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My fairly-large project uses gated builds, with a heavily-customized process template (XAML). For reasons beyond the scope of this question, our process has a single SharedResourceScope, so multiple builds don't run in parallel (I know you're supposed to do that with an Agent scope, but we switch agents in the middle, so wrapped everything with the SharedResourceScope).

Now, if there are several check-ins in queue, all of them go into "In Progress" state, and all but one wait on the SharedResourceScope. This means that:

  • People can't know which build is actually running
  • Even if I set a new queued check-in to be high-priority, it can't overtake all those who are in progress and waiting on SharedResourceScope, so the whole priority setting has little meaning.

I've experimented using DefaultProcessTemplate.XAML, and I see that usually only one build is In Progress (though Occasionally I see 2 builds).


  1. When exactly does a build start, and therefore goes into "In progress" mode? What prevents all builds from starting immediately, and blocking on AgentScope / SharedResourceScope?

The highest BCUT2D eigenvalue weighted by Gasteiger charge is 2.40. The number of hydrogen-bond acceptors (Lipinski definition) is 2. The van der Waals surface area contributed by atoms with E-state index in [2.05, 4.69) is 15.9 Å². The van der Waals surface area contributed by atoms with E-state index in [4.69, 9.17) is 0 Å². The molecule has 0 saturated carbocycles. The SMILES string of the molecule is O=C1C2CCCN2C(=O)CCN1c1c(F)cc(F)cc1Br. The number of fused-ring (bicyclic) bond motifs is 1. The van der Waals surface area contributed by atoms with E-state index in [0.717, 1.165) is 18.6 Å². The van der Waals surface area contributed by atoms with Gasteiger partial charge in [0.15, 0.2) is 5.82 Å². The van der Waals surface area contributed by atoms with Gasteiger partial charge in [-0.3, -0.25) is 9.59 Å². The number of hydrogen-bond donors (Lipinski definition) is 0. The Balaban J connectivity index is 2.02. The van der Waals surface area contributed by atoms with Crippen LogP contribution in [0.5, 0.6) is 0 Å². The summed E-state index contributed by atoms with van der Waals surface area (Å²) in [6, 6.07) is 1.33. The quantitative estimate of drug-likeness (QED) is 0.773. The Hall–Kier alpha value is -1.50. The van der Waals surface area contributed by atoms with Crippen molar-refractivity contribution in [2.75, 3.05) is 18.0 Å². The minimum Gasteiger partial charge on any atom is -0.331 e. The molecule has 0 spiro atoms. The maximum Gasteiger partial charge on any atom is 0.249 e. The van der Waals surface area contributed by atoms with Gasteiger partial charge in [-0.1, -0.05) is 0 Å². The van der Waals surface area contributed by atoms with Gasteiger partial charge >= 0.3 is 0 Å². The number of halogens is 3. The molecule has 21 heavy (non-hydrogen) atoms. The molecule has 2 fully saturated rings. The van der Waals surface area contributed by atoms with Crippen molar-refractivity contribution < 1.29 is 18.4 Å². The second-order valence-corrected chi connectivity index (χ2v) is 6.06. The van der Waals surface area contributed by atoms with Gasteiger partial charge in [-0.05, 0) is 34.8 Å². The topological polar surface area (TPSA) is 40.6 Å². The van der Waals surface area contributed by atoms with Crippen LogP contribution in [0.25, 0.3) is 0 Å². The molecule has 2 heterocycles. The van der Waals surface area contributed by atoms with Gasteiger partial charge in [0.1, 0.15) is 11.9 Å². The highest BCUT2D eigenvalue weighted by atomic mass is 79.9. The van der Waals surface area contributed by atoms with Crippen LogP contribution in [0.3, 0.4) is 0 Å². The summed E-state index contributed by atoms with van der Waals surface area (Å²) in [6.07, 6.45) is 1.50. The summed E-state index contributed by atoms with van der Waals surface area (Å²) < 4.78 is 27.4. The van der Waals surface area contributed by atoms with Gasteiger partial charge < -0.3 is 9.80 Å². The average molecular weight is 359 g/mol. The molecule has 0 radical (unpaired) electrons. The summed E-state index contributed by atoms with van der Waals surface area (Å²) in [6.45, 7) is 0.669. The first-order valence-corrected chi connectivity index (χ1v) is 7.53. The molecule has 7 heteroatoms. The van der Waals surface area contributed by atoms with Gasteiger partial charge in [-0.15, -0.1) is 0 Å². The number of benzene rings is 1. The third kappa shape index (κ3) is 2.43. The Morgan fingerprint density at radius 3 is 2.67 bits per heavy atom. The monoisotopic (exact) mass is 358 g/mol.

2. Is there something I can author in my XAML to prevent all builds to go in progress?

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2 Answers 2

up vote 1 down vote accepted

A build starts when the build controller has capacity to start a new build. Since builds can use 0 to n agents, the controller doesn't wait to get an agent before the build starts. The controller determines its capacity based on the "Maximum number of concurrent builds" setting on the controller properties (in code: MaxConcurrentBuilds). Default setting: "Default to number of agents".

No way in XAML to control this behavior.

Also, there's a bug in TFS2010 regarding this, hotfix: KB2567437

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Using TFS Build Extensions, you get a number of activities with which you can administer agent control through the process: QueryBuildAgentStatus, IsBuildRunning, SetBuildAgentStatus to name a few that could be useful to you. They're fairly undocumented as of now, so you'll have to experiment to get them running. But there is a help file included in the package that is useful.

As for the "In Progress" mode, I've noticed that this is the status even if a build is waiting for a free agent; check the log of such a build and you'll see. This is quite confusing, and I hope that MS will add a "Queued (but not started)" mode.

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